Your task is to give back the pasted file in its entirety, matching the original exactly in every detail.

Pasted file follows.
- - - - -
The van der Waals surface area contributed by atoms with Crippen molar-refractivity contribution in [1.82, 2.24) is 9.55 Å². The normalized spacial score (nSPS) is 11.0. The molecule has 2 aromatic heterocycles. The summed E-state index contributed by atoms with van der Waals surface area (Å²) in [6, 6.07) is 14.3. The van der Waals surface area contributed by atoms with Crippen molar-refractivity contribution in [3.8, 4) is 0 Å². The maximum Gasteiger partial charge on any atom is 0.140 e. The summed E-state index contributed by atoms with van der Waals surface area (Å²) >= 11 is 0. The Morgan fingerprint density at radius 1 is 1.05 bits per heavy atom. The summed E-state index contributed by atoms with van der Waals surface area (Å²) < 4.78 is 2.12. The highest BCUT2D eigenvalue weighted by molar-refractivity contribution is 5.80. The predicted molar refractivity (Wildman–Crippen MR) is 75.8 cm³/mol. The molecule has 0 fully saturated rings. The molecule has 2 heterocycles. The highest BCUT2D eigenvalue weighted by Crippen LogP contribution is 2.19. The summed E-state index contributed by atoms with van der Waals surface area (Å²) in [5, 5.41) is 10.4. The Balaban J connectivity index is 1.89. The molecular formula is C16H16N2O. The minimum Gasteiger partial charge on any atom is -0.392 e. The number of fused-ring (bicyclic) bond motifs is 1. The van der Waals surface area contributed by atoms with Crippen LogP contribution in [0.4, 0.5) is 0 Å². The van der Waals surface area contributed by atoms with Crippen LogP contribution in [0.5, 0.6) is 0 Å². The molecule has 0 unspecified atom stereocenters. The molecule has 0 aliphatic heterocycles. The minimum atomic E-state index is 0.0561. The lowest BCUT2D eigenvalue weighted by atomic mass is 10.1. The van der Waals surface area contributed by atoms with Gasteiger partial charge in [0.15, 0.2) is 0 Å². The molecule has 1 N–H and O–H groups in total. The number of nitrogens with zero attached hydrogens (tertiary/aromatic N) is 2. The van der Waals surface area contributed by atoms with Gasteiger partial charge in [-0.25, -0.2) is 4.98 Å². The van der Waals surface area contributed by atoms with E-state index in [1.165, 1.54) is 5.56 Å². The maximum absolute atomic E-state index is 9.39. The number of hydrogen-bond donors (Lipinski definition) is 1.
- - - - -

The van der Waals surface area contributed by atoms with Crippen molar-refractivity contribution in [1.82, 2.24) is 9.55 Å². The normalized spacial score (nSPS) is 11.0. The molecule has 2 aromatic heterocycles. The summed E-state index contributed by atoms with van der Waals surface area (Å²) in [6, 6.07) is 14.3. The van der Waals surface area contributed by atoms with Crippen molar-refractivity contribution in [3.8, 4) is 0 Å². The maximum Gasteiger partial charge on any atom is 0.140 e. The summed E-state index contributed by atoms with van der Waals surface area (Å²) >= 11 is 0. The Morgan fingerprint density at radius 1 is 1.05 bits per heavy atom. The summed E-state index contributed by atoms with van der Waals surface area (Å²) < 4.78 is 2.12. The highest BCUT2D eigenvalue weighted by molar-refractivity contribution is 5.80. The predicted molar refractivity (Wildman–Crippen MR) is 75.8 cm³/mol. The molecule has 0 fully saturated rings. The molecule has 2 heterocycles. The highest BCUT2D eigenvalue weighted by Crippen LogP contribution is 2.19. The summed E-state index contributed by atoms with van der Waals surface area (Å²) in [5, 5.41) is 10.4. The Balaban J connectivity index is 1.89. The molecular formula is C16H16N2O. The minimum Gasteiger partial charge on any atom is -0.392 e. The number of fused-ring (bicyclic) bond motifs is 1. The van der Waals surface area contributed by atoms with Crippen LogP contribution in [0.4, 0.5) is 0 Å². The van der Waals surface area contributed by atoms with Crippen LogP contribution in [0.5, 0.6) is 0 Å². The molecule has 0 unspecified atom stereocenters. The molecule has 0 aliphatic heterocycles. The minimum atomic E-state index is 0.0561. The lowest BCUT2D eigenvalue weighted by atomic mass is 10.1. The van der Waals surface area contributed by atoms with Gasteiger partial charge in [0.15, 0.2) is 0 Å². The molecule has 1 N–H and O–H groups in total. The number of nitrogens with zero attached hydrogens (tertiary/aromatic N) is 2. The van der Waals surface area contributed by atoms with Gasteiger partial charge in [-0.25, -0.2) is 4.98 Å². The van der Waals surface area contributed by atoms with E-state index in [1.165, 1.54) is 5.56 Å². The maximum absolute atomic E-state index is 9.39. The number of hydrogen-bond donors (Lipinski definition) is 1.